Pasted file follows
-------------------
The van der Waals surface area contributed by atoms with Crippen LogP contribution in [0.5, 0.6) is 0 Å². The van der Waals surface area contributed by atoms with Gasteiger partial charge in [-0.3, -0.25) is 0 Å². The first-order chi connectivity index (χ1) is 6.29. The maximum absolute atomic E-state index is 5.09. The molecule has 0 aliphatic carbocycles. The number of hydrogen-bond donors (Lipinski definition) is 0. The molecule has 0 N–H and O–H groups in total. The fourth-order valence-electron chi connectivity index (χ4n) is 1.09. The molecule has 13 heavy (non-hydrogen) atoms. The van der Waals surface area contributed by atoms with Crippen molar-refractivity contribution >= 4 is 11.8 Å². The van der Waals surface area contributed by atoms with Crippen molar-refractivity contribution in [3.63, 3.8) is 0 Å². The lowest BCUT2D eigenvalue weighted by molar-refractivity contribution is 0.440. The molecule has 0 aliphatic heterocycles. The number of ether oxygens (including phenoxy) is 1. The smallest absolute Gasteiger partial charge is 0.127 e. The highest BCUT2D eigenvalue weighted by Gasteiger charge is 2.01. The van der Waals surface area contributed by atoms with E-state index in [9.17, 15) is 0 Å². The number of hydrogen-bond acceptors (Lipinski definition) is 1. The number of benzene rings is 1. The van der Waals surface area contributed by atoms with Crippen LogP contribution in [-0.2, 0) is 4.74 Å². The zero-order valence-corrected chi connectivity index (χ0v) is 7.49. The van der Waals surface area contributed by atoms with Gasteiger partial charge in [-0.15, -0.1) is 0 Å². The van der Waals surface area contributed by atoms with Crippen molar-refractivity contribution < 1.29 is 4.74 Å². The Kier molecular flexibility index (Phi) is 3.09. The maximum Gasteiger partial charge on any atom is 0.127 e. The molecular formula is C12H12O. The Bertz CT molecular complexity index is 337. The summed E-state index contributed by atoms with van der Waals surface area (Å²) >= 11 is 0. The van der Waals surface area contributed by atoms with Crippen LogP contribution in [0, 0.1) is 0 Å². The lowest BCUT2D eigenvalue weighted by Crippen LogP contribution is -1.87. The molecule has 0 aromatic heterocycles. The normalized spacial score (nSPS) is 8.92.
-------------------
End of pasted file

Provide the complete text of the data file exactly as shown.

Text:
The van der Waals surface area contributed by atoms with Crippen LogP contribution in [0.5, 0.6) is 0 Å². The van der Waals surface area contributed by atoms with Gasteiger partial charge in [-0.3, -0.25) is 0 Å². The first-order chi connectivity index (χ1) is 6.29. The maximum absolute atomic E-state index is 5.09. The molecule has 0 aliphatic carbocycles. The number of hydrogen-bond donors (Lipinski definition) is 0. The molecule has 0 N–H and O–H groups in total. The fourth-order valence-electron chi connectivity index (χ4n) is 1.09. The molecule has 13 heavy (non-hydrogen) atoms. The van der Waals surface area contributed by atoms with Crippen molar-refractivity contribution >= 4 is 11.8 Å². The van der Waals surface area contributed by atoms with Crippen molar-refractivity contribution in [3.63, 3.8) is 0 Å². The lowest BCUT2D eigenvalue weighted by molar-refractivity contribution is 0.440. The molecule has 0 aliphatic heterocycles. The number of ether oxygens (including phenoxy) is 1. The smallest absolute Gasteiger partial charge is 0.127 e. The highest BCUT2D eigenvalue weighted by Gasteiger charge is 2.01. The van der Waals surface area contributed by atoms with E-state index in [9.17, 15) is 0 Å². The number of hydrogen-bond acceptors (Lipinski definition) is 1. The number of benzene rings is 1. The van der Waals surface area contributed by atoms with Crippen LogP contribution in [-0.2, 0) is 4.74 Å². The zero-order valence-corrected chi connectivity index (χ0v) is 7.49. The van der Waals surface area contributed by atoms with Gasteiger partial charge in [-0.15, -0.1) is 0 Å². The van der Waals surface area contributed by atoms with Crippen molar-refractivity contribution < 1.29 is 4.74 Å². The Kier molecular flexibility index (Phi) is 3.09. The maximum Gasteiger partial charge on any atom is 0.127 e. The molecular formula is C12H12O. The Bertz CT molecular complexity index is 337. The summed E-state index contributed by atoms with van der Waals surface area (Å²) >= 11 is 0. The van der Waals surface area contributed by atoms with Crippen LogP contribution in [0, 0.1) is 0 Å². The lowest BCUT2D eigenvalue weighted by Crippen LogP contribution is -1.87. The molecule has 0 aromatic heterocycles. The normalized spacial score (nSPS) is 8.92.